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Gay Students To Be Protected But Teachers Still Face Discrimination

Gay students to be protected but teachers still face discrimination

In a spectacular about face, Prime Minster Scott Morrison has vowed to remove laws that allow schools to discriminate against LGBTIQ students, but has stopped short of abolishing the same exemptions that apply to teachers.

After the recommendations of the Ruddock report on religious freedom were leaked to the media, Morrison maintained that he had no plans to change existing laws that allow schools to discriminate against LGBTIQ students and teachers.

But after the public became aware of the exemptions afforded to religious schools, and after Opposition Leader Bill Shorten pledged to abolish them, Morrision had a sudden change of heart, and is now promising to remove the right of certain schools to discriminate against gay students.

Background

Following the marriage equality postal survey, the government was pressured by religious organisations to appoint an expert panel to examine whether the law adequately protects freedom of religion.

Chaired by Philip Ruddock, the panel received 16,000 submissions from human rights groups, LGBTIQ advocates and churches.

Currently federal laws prohibit discrimination on the basis of race, age, sex, sexuality, disability and other attributes, but not religion.

Although the report hasn’t been officially released, leaks the media confirmed that it recommended a change to the Federal Discrimination Act to provide “that religious schools may discriminate in relations to students on the basis of sexual orientation, gender identity or relationship status.”

Currently, state laws in New South Wales already permit such discrimination, but Queensland and Tasmania do not.

Taxpayers shouldn’t fund bigotry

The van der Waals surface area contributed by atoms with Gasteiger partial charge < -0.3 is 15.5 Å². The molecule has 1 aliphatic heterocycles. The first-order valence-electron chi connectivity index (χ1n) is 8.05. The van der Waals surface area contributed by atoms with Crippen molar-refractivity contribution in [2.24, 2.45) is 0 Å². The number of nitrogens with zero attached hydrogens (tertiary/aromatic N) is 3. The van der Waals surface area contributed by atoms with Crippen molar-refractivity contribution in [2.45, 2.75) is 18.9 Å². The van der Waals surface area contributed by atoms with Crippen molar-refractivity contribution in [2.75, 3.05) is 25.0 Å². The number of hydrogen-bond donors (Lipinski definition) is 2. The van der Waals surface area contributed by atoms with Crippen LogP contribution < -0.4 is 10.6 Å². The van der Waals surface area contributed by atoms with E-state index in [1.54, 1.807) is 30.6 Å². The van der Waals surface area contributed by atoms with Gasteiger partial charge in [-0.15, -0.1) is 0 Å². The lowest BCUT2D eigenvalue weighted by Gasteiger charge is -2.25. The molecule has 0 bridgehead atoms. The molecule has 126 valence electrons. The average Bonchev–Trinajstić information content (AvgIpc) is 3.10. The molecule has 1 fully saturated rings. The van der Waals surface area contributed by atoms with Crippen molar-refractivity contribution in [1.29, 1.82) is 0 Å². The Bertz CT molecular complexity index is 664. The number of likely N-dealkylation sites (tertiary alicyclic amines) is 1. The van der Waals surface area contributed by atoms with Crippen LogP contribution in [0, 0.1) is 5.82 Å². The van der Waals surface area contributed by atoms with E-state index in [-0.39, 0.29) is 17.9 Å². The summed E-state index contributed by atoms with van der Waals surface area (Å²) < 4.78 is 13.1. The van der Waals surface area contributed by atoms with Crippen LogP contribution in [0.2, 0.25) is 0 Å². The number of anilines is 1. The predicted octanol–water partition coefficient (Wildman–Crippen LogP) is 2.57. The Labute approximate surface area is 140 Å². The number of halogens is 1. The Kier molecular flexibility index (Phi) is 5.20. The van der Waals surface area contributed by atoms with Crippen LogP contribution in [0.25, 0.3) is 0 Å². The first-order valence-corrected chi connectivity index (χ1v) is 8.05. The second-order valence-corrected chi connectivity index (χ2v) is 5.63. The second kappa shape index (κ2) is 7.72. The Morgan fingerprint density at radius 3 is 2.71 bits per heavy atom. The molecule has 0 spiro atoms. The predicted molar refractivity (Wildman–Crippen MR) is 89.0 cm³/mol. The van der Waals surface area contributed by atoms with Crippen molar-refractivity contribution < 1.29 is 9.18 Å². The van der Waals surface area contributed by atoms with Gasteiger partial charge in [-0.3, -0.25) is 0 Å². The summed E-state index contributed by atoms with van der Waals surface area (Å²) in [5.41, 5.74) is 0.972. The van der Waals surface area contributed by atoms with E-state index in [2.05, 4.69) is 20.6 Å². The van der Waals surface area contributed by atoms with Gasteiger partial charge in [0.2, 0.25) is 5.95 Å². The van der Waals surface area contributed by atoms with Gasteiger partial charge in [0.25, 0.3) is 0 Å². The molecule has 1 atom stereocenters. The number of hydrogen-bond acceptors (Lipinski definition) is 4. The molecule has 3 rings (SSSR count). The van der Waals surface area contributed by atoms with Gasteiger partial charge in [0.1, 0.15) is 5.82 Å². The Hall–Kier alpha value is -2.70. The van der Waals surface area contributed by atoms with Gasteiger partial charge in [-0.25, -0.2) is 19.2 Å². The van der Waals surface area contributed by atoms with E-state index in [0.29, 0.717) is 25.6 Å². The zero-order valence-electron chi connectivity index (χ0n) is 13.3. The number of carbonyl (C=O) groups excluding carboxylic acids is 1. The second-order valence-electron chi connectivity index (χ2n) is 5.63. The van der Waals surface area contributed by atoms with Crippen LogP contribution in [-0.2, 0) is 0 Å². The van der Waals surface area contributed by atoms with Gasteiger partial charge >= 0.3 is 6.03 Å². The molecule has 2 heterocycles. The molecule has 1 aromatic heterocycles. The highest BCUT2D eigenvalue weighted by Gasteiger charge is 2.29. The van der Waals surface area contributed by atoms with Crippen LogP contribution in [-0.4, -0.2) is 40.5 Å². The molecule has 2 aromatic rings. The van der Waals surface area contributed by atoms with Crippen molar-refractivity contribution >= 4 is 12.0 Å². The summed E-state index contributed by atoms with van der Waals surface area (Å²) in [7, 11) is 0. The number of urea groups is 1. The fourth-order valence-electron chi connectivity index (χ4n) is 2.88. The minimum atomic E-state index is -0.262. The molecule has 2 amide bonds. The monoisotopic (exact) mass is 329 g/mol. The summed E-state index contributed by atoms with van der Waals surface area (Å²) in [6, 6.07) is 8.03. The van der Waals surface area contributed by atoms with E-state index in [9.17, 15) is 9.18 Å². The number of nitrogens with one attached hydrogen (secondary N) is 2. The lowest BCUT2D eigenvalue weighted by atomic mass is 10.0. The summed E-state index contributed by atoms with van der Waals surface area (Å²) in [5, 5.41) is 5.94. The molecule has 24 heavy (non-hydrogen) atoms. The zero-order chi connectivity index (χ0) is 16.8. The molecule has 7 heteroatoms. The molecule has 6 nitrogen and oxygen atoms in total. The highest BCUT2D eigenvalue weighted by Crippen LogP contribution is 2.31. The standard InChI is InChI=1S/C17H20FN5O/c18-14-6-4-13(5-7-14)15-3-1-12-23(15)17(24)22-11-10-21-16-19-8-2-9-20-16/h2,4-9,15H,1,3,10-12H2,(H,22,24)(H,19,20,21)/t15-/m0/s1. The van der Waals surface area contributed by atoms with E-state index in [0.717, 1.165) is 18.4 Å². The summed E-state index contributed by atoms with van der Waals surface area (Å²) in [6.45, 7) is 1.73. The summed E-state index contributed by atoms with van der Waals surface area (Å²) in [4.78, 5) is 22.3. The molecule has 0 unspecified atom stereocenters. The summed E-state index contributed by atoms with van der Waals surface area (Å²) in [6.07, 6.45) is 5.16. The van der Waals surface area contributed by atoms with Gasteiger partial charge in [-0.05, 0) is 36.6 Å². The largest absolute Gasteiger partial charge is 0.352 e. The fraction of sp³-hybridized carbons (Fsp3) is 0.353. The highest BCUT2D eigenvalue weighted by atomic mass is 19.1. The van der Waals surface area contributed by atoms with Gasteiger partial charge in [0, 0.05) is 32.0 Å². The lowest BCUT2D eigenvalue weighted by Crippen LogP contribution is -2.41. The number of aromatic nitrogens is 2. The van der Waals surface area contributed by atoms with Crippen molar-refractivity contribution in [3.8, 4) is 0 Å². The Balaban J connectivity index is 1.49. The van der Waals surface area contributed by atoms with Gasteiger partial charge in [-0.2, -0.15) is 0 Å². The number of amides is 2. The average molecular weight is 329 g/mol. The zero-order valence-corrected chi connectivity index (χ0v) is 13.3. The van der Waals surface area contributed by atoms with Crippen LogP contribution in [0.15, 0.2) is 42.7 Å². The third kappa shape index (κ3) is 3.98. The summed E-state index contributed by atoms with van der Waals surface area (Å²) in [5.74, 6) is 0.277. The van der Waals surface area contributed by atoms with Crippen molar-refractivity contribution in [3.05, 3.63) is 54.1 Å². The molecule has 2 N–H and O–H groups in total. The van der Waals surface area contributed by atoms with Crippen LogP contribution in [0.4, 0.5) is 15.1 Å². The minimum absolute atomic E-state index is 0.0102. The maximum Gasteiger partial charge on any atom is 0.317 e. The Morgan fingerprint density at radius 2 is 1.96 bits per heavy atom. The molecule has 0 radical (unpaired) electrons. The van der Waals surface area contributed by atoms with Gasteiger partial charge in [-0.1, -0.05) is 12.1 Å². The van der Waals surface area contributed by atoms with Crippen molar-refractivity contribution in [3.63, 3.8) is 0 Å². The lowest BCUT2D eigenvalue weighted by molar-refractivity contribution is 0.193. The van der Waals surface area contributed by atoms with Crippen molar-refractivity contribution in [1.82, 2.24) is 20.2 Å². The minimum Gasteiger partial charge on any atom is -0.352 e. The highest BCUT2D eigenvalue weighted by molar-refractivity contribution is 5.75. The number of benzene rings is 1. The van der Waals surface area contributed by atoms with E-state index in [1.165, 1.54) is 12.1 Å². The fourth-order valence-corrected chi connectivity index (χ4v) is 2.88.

Senator Derryn Hinch was one of many people who called for religious schools who want to discriminate against gay students to lose their taxpayer funding.

The outspoken Senator was planning to introduce a motion to the parliament this week calling for private schools who expel gay students or teachers to be stripped of their funding.

“Schools cannot discriminate against a child or a teacher on the grounds of sexuality.  It’s just immoral,” he said.

Columnist Niki Savva said on the ABC’s Insiders program, “Taxpayers shouldn’t be asked to fund bigotry.”

Freedom of religion shouldn’t mean freedom to discriminate

“It is richer than grandma’s gravy for these religious schools to say they want the right to freedom of religion, so they can be free to discriminate and take away the rights of others,” Miles Heffernan, Litigation Director from Discrimination Claims said.

“There is no place for discrimination in Australian society, and there are no grounds for arguing that someone’s religious rights trump another person’s human rights.”

Teachers still at risk

The current proposed changes only apply to LGBTIQ students, and not teachers, which means school staff can still be fired or not hired because of their sexual orientation, or marriage status.

“Just as the government is going to remove the right of schools to discriminate against students, it should also remove any laws that allow discrimination against workers, and we’re not just talking about teachers,” Mr Heffernan said.

“Currently, people employed in hospitals, or nursing homes or charities are also vulnerable, and could face the sack if they’re gay, or if they are a single mother or even if they are receiving IVF treatment – it’s outrageous, and it shouldn’t be allowed to happen.

“We shouldn’t even be happening this debate.  Until all discrimination is removed, the community must demand that no organisation, religious or not, has the right to take adverse action against someone based on who they choose to love,” Mr Heffernan said.

 

If you have been subjected to discrimination based on your gender or sexuality, you may be entitled to compensation.

Please call Discrimination Claims today on 1300 853 837.

For more information about discrimination, click here.

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